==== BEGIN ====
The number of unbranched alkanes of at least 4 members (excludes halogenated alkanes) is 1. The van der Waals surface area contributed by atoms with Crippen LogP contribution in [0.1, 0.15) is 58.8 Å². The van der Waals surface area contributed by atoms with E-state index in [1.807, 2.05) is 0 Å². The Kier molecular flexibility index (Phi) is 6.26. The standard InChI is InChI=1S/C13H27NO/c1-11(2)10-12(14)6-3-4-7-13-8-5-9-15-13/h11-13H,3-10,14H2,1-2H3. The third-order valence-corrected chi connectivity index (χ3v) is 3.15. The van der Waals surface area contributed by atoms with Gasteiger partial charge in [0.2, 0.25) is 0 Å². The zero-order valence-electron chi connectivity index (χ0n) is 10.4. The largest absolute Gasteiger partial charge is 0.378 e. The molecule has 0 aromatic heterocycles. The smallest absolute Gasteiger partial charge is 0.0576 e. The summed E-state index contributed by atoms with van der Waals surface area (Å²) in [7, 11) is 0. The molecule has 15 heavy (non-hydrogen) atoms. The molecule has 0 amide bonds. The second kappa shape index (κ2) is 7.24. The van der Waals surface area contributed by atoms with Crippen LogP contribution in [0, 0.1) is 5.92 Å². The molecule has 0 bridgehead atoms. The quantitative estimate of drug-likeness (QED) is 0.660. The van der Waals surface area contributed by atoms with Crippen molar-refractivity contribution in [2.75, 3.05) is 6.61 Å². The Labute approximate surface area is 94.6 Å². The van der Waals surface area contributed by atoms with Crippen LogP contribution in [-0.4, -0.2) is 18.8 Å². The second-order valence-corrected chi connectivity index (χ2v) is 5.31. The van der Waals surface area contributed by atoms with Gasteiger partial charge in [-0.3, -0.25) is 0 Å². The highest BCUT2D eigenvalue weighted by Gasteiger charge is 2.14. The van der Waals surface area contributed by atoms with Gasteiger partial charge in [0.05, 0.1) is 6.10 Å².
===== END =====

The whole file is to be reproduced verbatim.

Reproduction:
The number of unbranched alkanes of at least 4 members (excludes halogenated alkanes) is 1. The van der Waals surface area contributed by atoms with Crippen LogP contribution in [0.1, 0.15) is 58.8 Å². The van der Waals surface area contributed by atoms with E-state index in [1.807, 2.05) is 0 Å². The Kier molecular flexibility index (Phi) is 6.26. The standard InChI is InChI=1S/C13H27NO/c1-11(2)10-12(14)6-3-4-7-13-8-5-9-15-13/h11-13H,3-10,14H2,1-2H3. The third-order valence-corrected chi connectivity index (χ3v) is 3.15. The van der Waals surface area contributed by atoms with Gasteiger partial charge in [0.2, 0.25) is 0 Å². The zero-order valence-electron chi connectivity index (χ0n) is 10.4. The largest absolute Gasteiger partial charge is 0.378 e. The molecule has 0 aromatic heterocycles. The smallest absolute Gasteiger partial charge is 0.0576 e. The summed E-state index contributed by atoms with van der Waals surface area (Å²) in [7, 11) is 0. The molecule has 15 heavy (non-hydrogen) atoms. The molecule has 0 amide bonds. The second kappa shape index (κ2) is 7.24. The van der Waals surface area contributed by atoms with Crippen LogP contribution in [0, 0.1) is 5.92 Å². The molecule has 0 bridgehead atoms. The quantitative estimate of drug-likeness (QED) is 0.660. The van der Waals surface area contributed by atoms with Crippen molar-refractivity contribution in [2.75, 3.05) is 6.61 Å². The Labute approximate surface area is 94.6 Å². The van der Waals surface area contributed by atoms with Crippen LogP contribution in [-0.4, -0.2) is 18.8 Å². The second-order valence-corrected chi connectivity index (χ2v) is 5.31. The van der Waals surface area contributed by atoms with Gasteiger partial charge in [-0.3, -0.25) is 0 Å². The highest BCUT2D eigenvalue weighted by Gasteiger charge is 2.14. The van der Waals surface area contributed by atoms with Gasteiger partial charge in [0.05, 0.1) is 6.10 Å².